Reiko Fujii encapsulates snippets of the ordinary and not-so-ordinary with an artist’s determination to preserve stories reflecting her expanding journey of self-discovery. She has evolved from exploring and transforming her inner self to gathering stories from her Japanese American heritage as well as beyond her own personal and ancestral scope. She investigates how immigration, culture, and imprisonment affected her ancestors, future generations and society as a whole. Not limited by a particular medium, Fujii chooses the materials that best communicate the depth, texture and feeling she wants to convey, including kiln-formed glass, performance, installation, photography, video, book arts, and found objects. Through her art-life interactions, she has come to the understanding that the healing and transformation of society begins with the healing of oneself. Fujii was born in Riverside, CA and resides in the San Francisco Bay area.

Wendy Maruyama is an artist, furniture maker and educator. She has transitioned from the making of traditional craft objects into the realm of social justice as she concentrates on incarceration. This chapter in her family history was heavily veiled. In older work she avoided any association with this connection; partially out of suppressed anger, partially out of just wanting to move forward. One piece in this exhibition, The Tag Project, is composed of sculptures created from replicas of the paper identification tags that prisoners were made to wear and a selection of objects that were used or made by the people in the camps. Maruyama maintains a studio and residence in San Diego.

TOM NAKASHIMA, Tule Lake/Manzanar Jail, 2019, 84X72 inches, newspaper and mixed media on canvas.

Tom Nakashima feels the disconnection and isolation of the incarcerated through extended family associations. His own immediate family was spared as his father was drafted as a surgeon into the US Medical Corps during WWII. His paintings contain strong allegories pertaining to the unjust imprisonment that his family endured. “‘Tule Lake/Manzanar Jail’” is a metaphor for my  concern about the current encampment outside El Paso housing some of the 2,000 migrant children near Crystal City, another of the American concentration camps.” he tells us and continues, “The jail image is based on the steel cages used to house certain Japanese Americans at Tule Lake and Manzanar.” Nakashima was born in Seattle, Washington and currently resides in the Blue Ridge Mountains near Floyd VA.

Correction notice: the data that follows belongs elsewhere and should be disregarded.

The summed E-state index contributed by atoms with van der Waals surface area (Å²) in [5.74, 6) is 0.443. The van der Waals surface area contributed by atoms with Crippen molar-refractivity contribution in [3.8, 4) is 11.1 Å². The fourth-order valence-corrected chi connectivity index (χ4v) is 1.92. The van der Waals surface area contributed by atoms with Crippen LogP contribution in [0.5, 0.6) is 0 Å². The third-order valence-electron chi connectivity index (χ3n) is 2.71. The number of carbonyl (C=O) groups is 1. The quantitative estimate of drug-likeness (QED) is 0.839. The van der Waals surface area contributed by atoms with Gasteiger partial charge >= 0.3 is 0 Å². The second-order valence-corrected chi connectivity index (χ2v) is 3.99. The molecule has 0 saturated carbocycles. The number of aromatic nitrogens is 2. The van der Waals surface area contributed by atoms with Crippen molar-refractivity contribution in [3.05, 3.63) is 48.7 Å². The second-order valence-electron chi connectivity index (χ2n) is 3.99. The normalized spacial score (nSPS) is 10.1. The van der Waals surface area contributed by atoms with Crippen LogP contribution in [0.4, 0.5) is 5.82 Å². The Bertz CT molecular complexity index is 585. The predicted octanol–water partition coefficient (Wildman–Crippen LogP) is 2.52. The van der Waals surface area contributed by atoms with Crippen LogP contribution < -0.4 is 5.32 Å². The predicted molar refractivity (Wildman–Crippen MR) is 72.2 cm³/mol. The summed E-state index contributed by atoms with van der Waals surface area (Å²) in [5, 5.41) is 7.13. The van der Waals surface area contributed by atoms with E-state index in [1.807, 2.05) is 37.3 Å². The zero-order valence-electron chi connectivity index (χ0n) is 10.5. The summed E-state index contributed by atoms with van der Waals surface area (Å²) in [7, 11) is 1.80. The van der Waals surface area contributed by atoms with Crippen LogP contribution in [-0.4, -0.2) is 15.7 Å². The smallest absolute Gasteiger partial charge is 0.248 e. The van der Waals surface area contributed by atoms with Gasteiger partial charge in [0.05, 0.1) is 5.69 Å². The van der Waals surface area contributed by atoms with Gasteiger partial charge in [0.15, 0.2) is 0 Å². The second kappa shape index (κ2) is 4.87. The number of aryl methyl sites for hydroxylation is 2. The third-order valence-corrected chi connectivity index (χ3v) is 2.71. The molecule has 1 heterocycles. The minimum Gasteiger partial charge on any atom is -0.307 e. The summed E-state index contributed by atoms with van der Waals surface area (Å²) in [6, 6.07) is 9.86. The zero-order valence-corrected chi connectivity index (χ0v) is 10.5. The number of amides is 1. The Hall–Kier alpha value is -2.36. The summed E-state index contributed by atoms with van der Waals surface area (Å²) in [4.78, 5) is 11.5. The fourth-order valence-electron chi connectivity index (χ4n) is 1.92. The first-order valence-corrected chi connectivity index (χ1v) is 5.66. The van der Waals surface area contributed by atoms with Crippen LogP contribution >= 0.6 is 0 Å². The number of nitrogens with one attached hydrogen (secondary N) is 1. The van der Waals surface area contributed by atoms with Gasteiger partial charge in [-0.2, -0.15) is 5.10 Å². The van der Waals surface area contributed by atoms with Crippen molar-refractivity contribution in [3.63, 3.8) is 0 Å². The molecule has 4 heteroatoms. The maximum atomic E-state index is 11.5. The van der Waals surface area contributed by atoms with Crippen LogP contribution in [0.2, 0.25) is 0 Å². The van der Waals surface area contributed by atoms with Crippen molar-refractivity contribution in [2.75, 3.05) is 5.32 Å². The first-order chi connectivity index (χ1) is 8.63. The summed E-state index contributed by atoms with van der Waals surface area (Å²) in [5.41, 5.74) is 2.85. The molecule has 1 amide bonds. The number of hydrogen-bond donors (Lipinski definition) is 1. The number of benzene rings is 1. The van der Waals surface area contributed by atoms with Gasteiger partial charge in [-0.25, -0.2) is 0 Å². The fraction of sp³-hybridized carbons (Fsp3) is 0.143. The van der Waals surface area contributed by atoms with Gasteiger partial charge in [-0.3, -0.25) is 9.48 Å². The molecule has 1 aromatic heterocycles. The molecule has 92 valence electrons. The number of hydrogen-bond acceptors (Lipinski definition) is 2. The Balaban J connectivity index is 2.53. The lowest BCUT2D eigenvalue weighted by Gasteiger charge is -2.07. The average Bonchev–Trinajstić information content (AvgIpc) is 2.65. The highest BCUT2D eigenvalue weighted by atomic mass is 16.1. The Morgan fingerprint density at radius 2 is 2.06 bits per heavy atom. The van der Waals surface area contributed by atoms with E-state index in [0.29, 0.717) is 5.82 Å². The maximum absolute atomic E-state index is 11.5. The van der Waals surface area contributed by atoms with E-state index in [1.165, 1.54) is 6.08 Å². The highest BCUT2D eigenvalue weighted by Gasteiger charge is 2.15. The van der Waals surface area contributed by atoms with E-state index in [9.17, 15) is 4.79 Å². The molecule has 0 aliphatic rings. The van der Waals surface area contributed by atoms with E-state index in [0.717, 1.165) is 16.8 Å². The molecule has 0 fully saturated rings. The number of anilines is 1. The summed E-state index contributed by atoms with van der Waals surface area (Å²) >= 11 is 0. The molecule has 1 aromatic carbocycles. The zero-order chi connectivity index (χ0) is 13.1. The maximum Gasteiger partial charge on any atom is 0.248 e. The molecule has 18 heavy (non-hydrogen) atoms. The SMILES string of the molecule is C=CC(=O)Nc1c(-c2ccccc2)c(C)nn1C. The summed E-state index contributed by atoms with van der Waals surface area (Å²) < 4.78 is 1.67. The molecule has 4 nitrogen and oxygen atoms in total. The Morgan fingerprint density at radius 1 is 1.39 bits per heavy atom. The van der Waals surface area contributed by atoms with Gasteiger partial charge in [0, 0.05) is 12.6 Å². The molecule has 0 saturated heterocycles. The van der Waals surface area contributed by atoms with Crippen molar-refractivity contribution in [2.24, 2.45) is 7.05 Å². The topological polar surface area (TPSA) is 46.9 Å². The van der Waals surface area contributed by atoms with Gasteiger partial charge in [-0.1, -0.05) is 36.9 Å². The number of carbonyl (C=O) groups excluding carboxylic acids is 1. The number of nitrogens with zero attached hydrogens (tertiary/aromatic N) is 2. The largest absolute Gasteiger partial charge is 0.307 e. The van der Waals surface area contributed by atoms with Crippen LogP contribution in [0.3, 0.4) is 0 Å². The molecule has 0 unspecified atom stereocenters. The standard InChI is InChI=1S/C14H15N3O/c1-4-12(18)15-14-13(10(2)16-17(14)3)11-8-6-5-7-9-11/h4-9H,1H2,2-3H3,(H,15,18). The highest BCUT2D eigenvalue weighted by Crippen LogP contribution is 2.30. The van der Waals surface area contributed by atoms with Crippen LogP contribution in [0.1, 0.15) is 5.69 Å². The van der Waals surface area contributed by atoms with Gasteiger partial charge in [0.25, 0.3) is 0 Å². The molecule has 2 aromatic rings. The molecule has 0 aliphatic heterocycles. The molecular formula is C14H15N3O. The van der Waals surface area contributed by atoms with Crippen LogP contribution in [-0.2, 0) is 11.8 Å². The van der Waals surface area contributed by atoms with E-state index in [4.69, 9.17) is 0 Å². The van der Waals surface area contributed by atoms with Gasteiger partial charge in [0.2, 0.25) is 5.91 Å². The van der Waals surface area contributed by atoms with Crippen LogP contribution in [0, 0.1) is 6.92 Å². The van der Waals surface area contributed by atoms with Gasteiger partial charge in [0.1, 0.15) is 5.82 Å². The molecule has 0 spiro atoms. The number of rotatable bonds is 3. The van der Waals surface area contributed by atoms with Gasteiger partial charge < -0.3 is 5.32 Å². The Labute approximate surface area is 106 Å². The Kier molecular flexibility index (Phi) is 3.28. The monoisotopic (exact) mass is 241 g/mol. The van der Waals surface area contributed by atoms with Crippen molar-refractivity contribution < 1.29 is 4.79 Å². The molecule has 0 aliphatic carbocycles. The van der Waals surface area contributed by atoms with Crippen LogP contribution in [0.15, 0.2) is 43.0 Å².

Judy Shintani focuses her art on remembrance, connection and storytelling. She brings to light memories, repressed emotions and current feelings centered on the American concentration camp experience. She includes writings of many of those who were incarcerated and stories entrusted to her by their families. Shintani warns, “Alarmingly, the American concentration camps recently came to the forefront as a place to house immigrant and refugee children and families facing hostilities in their own countries and now, deportation from the United States.” Shintani fears that “The shadow side of us exists and fear makes us forget that we are all one.” Shintani was born in Ames, Iowa and has lived most of her life in California. She now maintains a studio and residence in Half Moon Bay, CA.

Lydia Nakashima Degarrod, born and raised in Chile where she says, “I grew up without an understanding of my Japanese Peruvian born father’s sense of alienation and fragmentation. After World War II, my father was forced to escape to Chile. In Peru he had been treated like the enemy and he had lost all of his family in the bombing of Hiroshima. As a Sansei living in California, I aim at understanding the suffering that my father experienced and my own sense of fragmentation and feeling of not belonging. My artwork evokes feelings of being scattered and rootless experienced by some of the descendants of Japanese Peruvians who, because of their parents’ fate, grew up in countries different from their parents.”